Reporting from Seoul and Beijing — A day after China's premier warned that his nation would punish Japan if it did not release a detained Chinese fishing boat captain, Beijing on Thursday cut off exports of minerals to Japan that are used in such products as hybrid cars, according to a media report that was later denied by Chinese officials.
In recent days, Chinese officials have raised continuing alarm over Japan's holding of the trawler captain, whose boat collided two weeks ago with Japanese coast guard vessels near a chain of islands in the East China Sea that are claimed by both nations.
"If Japan clings to its course, China will take further action," Chinese Premier Wen Jiabao said during a speech to the Chinese American community in New York on Tuesday. He added that Tokyo "bears full responsibility for the situation, and it will bear all consequences."
Wen's comments were the first by a Chinese leader on the controversy.
As Japan reportedly prepares to put the captain on trial, Beijing has reacted angrily, this week suspending ministerial-level contacts with Tokyo. And Chinese officials said Wen would not meet with Japanese Prime Minister Naoto Kan during U.N. meetings in New York this week.
Over the weekend, protesters in Beijing rallied outside the Japanese Embassy and marched to the Foreign Ministry, belting out the Chinese national anthem and hollering nationalistic slogans to protest the captain's prolonged detention.
As tensions worsened, a report in the New York Times on Thursday said Chinese customs officials will prevent all shipments to Japan of so-called rare earth elements used in a wide range of high-technology products, including hybrid cars, wind turbines and guided missiles.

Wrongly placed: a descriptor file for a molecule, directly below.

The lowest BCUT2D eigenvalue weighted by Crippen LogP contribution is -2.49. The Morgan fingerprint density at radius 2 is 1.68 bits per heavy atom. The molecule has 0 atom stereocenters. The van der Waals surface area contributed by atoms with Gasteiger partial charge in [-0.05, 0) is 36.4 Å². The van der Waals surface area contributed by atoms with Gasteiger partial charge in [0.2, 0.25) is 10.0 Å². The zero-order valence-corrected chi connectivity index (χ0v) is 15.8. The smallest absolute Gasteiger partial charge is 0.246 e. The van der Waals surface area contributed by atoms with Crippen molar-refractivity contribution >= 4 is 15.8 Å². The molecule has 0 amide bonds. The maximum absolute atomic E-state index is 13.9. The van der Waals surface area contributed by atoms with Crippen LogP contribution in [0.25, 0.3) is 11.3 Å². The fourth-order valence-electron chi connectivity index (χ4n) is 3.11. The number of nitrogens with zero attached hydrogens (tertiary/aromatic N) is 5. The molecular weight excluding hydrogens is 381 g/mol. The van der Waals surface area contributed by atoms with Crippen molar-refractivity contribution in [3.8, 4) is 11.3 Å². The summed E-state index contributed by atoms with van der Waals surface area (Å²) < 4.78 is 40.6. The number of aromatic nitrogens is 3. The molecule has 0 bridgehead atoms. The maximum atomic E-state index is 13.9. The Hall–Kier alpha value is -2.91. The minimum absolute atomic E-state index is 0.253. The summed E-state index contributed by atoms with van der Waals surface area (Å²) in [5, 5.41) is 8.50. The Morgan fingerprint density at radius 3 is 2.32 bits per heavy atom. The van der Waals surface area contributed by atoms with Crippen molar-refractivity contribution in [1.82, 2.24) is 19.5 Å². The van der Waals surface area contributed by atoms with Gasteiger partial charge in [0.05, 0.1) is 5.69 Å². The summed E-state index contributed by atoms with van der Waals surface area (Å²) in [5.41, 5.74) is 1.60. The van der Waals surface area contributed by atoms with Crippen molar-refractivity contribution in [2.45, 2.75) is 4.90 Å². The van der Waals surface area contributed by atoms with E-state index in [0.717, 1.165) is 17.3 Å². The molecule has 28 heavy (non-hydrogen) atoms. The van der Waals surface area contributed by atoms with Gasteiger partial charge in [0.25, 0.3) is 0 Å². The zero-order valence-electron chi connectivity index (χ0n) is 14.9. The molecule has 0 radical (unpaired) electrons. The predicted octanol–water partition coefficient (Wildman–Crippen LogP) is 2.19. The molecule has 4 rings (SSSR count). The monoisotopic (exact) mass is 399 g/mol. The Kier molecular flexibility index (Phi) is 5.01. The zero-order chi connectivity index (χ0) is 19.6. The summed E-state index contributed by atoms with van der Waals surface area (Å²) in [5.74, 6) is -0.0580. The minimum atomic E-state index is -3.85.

China denied Thursday that it had banned exports of rare earth minerals to Japan. "China does not have a trade embargo on rare earth exports to Japan," China's Ministry of Foreign Trade and Economics Cooperation spokesman Chen Rongkai told Bloomberg news agency.
If the news report proves true, though, the move would appear to be aimed at Japan's already ailing economy.
"There is obviously going to be significant damage to the economic relationship between the two countries because of the current diplomatic spat," said Liu Jiangyong, professor at Tshingua University in Beijing. "Not just in one industry, either, but in the overall business relations."
In the past, China has been accused of limiting rare earth exports to boost global prices. Chinese officials have said limits were necessary to protect the nation's environment.
The Japanese media have reported in recent weeks that China has repeatedly rejected Japan's requests for Beijing to consider lifting its export controls on rare earth material. Beijing has cited national security concerns and the protection of natural resources for its export restrictions. It has also argued that the export controls do not violate World Trade Organization rules.
Japan and China agreed on Aug. 28 to launch high-level meetings to discuss Beijing's export controls on rare earth materials. On Sept. 7, visiting Japanese business leaders urged China to review its deep cuts in rare earth export quotas for the second half of the year.
Chinese officials pointed out that there are other countries that export rare earth minerals and that Japan should diversify its sources. j
Pierson reported from Beijing and Glionna reported from Seoul.
Special correspondent Kenji Hall in Tokyo contributed to this report.